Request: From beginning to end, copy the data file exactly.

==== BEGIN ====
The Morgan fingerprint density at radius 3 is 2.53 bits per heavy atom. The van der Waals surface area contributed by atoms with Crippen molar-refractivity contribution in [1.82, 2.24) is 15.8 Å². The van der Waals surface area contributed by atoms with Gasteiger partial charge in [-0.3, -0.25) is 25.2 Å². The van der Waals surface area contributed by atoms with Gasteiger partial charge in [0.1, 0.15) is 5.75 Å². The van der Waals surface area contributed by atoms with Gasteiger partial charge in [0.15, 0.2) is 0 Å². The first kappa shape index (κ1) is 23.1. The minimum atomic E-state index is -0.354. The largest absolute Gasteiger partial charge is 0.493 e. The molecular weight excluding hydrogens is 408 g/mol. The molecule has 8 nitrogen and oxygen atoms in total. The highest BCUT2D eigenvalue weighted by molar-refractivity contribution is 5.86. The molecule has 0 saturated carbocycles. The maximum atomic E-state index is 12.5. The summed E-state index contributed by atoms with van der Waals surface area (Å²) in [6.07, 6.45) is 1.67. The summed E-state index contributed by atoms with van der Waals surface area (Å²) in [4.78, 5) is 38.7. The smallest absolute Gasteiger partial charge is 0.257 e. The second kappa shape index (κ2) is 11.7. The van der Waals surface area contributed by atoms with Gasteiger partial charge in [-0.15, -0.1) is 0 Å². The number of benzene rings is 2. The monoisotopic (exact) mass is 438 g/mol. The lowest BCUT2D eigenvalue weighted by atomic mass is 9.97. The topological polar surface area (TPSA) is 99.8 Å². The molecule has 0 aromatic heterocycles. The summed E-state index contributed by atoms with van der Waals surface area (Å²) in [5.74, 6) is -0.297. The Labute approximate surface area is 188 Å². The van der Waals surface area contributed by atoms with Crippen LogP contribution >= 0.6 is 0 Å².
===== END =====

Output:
The Morgan fingerprint density at radius 3 is 2.53 bits per heavy atom. The van der Waals surface area contributed by atoms with Crippen molar-refractivity contribution in [1.82, 2.24) is 15.8 Å². The van der Waals surface area contributed by atoms with Gasteiger partial charge in [-0.3, -0.25) is 25.2 Å². The van der Waals surface area contributed by atoms with Gasteiger partial charge in [0.1, 0.15) is 5.75 Å². The van der Waals surface area contributed by atoms with Gasteiger partial charge in [0.15, 0.2) is 0 Å². The first kappa shape index (κ1) is 23.1. The minimum atomic E-state index is -0.354. The largest absolute Gasteiger partial charge is 0.493 e. The molecular weight excluding hydrogens is 408 g/mol. The molecule has 8 nitrogen and oxygen atoms in total. The highest BCUT2D eigenvalue weighted by molar-refractivity contribution is 5.86. The molecule has 0 saturated carbocycles. The maximum atomic E-state index is 12.5. The summed E-state index contributed by atoms with van der Waals surface area (Å²) in [6.07, 6.45) is 1.67. The summed E-state index contributed by atoms with van der Waals surface area (Å²) in [4.78, 5) is 38.7. The smallest absolute Gasteiger partial charge is 0.257 e. The second kappa shape index (κ2) is 11.7. The van der Waals surface area contributed by atoms with Gasteiger partial charge in [-0.15, -0.1) is 0 Å². The number of benzene rings is 2. The monoisotopic (exact) mass is 438 g/mol. The lowest BCUT2D eigenvalue weighted by atomic mass is 9.97. The topological polar surface area (TPSA) is 99.8 Å². The molecule has 0 aromatic heterocycles. The summed E-state index contributed by atoms with van der Waals surface area (Å²) in [5.74, 6) is -0.297. The Labute approximate surface area is 188 Å². The van der Waals surface area contributed by atoms with Crippen LogP contribution >= 0.6 is 0 Å².